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Our System Needs a Facelift


It's a noun and an experience, an annoying one.

Since I began teaching 13 years ago, I've undergone some incredible growth as an educator.

Fortunately, like attracts like and I've met others who continue to inspire and challenge my thinking. They make me believe that as a group we can actually make magic happen, make change happen.

Unfortunately, the system I teach within hasn't changed very much at all. Sure initiatives have come and gone like make up washed off after a day's use, but real, permanent change has yet to happen.

And that concerns me.

The system we currently function in was last updated at the turn of the 20th century, set up like a factory to ensure students were kept off the streets and ready for work when they graduated. 

We can all agree that the times have changed since then and it may be time for a major overhaul in how we do things.

But people involved are comfortable and comfortable is dangerous. Why change if things are already this way and always have been? They aren't that bad, right? This is how we learned and we turned out okay, right?

That's not a good enough reason to maintain any status quo.

The major questions we need to be asking every day is why?

Why do we teach the way we do and who does it serve? 

Why do we insist on comfort over change?

Why do we allow fear to supersede student needs?

Why don't we push back, when we know the status quo isn't working now and may never have before either?

Isn't it time for us to move on and make a system for our kids and the world they will be graduating into, a world where a highly skilled labor force is necessary?

There is urgency for change with the following system issues:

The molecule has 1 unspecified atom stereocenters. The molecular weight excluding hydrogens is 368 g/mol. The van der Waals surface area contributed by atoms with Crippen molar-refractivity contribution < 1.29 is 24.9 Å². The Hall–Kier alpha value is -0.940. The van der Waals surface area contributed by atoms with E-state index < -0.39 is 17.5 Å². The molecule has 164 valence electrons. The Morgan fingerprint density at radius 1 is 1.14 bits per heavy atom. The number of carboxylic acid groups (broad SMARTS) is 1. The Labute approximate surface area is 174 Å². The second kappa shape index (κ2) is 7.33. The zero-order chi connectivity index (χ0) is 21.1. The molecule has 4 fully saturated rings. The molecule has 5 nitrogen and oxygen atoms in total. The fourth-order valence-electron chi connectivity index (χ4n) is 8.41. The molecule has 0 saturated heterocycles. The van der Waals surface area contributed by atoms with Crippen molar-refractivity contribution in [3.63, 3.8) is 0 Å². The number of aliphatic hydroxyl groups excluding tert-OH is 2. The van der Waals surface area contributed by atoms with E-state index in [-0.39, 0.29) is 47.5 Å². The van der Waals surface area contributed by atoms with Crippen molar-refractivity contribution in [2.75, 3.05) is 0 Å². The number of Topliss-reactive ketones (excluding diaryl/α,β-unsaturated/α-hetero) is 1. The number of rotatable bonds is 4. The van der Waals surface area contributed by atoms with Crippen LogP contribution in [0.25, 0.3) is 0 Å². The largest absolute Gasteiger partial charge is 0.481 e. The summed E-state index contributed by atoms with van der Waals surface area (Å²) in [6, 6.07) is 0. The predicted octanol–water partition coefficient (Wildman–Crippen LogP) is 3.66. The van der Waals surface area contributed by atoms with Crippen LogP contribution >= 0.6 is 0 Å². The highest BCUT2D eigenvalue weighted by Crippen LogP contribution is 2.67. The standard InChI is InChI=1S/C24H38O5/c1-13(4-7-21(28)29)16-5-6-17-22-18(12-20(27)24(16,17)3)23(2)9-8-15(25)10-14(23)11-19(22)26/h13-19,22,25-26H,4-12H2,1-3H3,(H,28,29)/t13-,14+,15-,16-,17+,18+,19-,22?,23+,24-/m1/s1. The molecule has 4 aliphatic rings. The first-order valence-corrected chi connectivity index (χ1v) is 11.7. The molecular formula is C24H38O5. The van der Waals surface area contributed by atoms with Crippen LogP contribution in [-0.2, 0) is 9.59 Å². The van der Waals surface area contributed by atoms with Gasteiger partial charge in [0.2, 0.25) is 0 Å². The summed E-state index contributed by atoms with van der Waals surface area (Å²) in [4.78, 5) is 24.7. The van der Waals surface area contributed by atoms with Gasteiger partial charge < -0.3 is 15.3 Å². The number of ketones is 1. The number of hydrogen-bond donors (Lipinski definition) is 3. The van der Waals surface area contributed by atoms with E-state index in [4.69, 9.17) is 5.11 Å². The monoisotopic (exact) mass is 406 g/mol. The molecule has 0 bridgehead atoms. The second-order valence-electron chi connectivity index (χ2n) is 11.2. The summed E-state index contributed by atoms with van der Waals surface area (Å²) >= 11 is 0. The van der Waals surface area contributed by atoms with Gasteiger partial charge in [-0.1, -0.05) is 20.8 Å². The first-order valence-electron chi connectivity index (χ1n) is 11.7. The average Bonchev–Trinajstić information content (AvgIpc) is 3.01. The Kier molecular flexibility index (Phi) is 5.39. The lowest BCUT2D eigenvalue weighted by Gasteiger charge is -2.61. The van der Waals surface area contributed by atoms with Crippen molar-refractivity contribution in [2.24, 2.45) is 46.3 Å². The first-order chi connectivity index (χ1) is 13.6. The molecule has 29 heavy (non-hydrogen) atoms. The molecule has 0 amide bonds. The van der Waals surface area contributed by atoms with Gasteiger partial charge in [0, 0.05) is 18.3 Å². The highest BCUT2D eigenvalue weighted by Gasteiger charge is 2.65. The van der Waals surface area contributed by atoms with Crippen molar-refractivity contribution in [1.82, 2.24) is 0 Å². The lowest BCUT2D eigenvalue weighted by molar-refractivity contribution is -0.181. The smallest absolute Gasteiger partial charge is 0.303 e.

• Students shouldn't have to stay in the same classes as kids their own age. They should go where they are appropriately suited.
  • Schools shouldn't use bells to signify passage of time.
  • Kids should be able to choose the classes they take.
  • There should be no grades as they are subjective and don't communicate appropriately the learning that is or isn't happening.
  • Technology must be an integral part in how learning happens, using whatever devices they are comfortable using.
  • Teachers, students, administration and parents need to work together as learners developing an atmosphere where taking risks is both encouraged and rewarded. Failure, just a step toward the next success.
  • Textbooks are antiquated. Learning texts should come from a multitude of places.
  • Homework and out of school learning needs to be rethought and reconsidered.

And that's just a start. Education is ready for some serious change, they just don't realize it yet. The kids are hungry for change. They want to use social media and work with their friends. They want to choose what they learn and how they learn it. 

We need to listen. It's time.

What will you do to help move education into the 21st century?

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